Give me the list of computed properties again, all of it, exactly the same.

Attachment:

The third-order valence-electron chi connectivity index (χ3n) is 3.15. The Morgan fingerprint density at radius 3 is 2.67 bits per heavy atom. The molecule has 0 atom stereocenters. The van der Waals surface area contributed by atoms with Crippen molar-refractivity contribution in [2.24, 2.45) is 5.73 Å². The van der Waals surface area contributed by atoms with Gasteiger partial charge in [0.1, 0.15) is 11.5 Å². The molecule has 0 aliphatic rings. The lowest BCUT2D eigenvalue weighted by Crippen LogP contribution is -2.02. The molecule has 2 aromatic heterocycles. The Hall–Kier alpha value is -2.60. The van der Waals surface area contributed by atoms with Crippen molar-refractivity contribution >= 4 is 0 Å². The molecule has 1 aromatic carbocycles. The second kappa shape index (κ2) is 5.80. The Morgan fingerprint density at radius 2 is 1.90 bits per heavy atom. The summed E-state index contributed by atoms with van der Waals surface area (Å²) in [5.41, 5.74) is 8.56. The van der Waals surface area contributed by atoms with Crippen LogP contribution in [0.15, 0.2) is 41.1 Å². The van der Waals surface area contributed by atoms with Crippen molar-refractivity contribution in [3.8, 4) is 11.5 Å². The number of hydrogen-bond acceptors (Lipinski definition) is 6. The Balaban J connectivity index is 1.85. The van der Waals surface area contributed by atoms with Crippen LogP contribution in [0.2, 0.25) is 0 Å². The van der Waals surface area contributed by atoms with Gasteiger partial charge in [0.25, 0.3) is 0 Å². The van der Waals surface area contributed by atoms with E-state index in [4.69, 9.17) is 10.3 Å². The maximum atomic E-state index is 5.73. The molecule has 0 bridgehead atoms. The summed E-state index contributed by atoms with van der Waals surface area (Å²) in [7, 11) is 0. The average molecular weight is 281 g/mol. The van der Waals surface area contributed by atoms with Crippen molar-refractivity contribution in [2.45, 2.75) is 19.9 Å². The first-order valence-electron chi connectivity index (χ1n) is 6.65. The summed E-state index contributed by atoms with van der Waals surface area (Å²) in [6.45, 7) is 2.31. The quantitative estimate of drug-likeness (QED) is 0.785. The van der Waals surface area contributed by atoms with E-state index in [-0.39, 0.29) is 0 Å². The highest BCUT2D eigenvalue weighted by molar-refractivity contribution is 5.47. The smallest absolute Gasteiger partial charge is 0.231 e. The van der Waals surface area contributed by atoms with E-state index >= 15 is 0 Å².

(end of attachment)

The third-order valence-electron chi connectivity index (χ3n) is 3.15. The Morgan fingerprint density at radius 3 is 2.67 bits per heavy atom. The molecule has 0 atom stereocenters. The van der Waals surface area contributed by atoms with Crippen molar-refractivity contribution in [2.24, 2.45) is 5.73 Å². The van der Waals surface area contributed by atoms with Gasteiger partial charge in [0.1, 0.15) is 11.5 Å². The molecule has 0 aliphatic rings. The lowest BCUT2D eigenvalue weighted by Crippen LogP contribution is -2.02. The molecule has 2 aromatic heterocycles. The Hall–Kier alpha value is -2.60. The van der Waals surface area contributed by atoms with Crippen molar-refractivity contribution >= 4 is 0 Å². The molecule has 1 aromatic carbocycles. The second kappa shape index (κ2) is 5.80. The Morgan fingerprint density at radius 2 is 1.90 bits per heavy atom. The summed E-state index contributed by atoms with van der Waals surface area (Å²) in [5.41, 5.74) is 8.56. The van der Waals surface area contributed by atoms with Crippen LogP contribution in [0.15, 0.2) is 41.1 Å². The van der Waals surface area contributed by atoms with Crippen molar-refractivity contribution in [3.8, 4) is 11.5 Å². The number of hydrogen-bond acceptors (Lipinski definition) is 6. The Balaban J connectivity index is 1.85. The van der Waals surface area contributed by atoms with Crippen LogP contribution in [0.2, 0.25) is 0 Å². The van der Waals surface area contributed by atoms with Gasteiger partial charge in [0.25, 0.3) is 0 Å². The van der Waals surface area contributed by atoms with E-state index in [4.69, 9.17) is 10.3 Å². The maximum atomic E-state index is 5.73. The molecule has 0 bridgehead atoms. The summed E-state index contributed by atoms with van der Waals surface area (Å²) in [7, 11) is 0. The average molecular weight is 281 g/mol. The van der Waals surface area contributed by atoms with Crippen molar-refractivity contribution in [2.45, 2.75) is 19.9 Å². The first-order valence-electron chi connectivity index (χ1n) is 6.65. The summed E-state index contributed by atoms with van der Waals surface area (Å²) in [6.45, 7) is 2.31. The quantitative estimate of drug-likeness (QED) is 0.785. The van der Waals surface area contributed by atoms with E-state index in [-0.39, 0.29) is 0 Å². The highest BCUT2D eigenvalue weighted by molar-refractivity contribution is 5.47. The smallest absolute Gasteiger partial charge is 0.231 e. The van der Waals surface area contributed by atoms with E-state index >= 15 is 0 Å².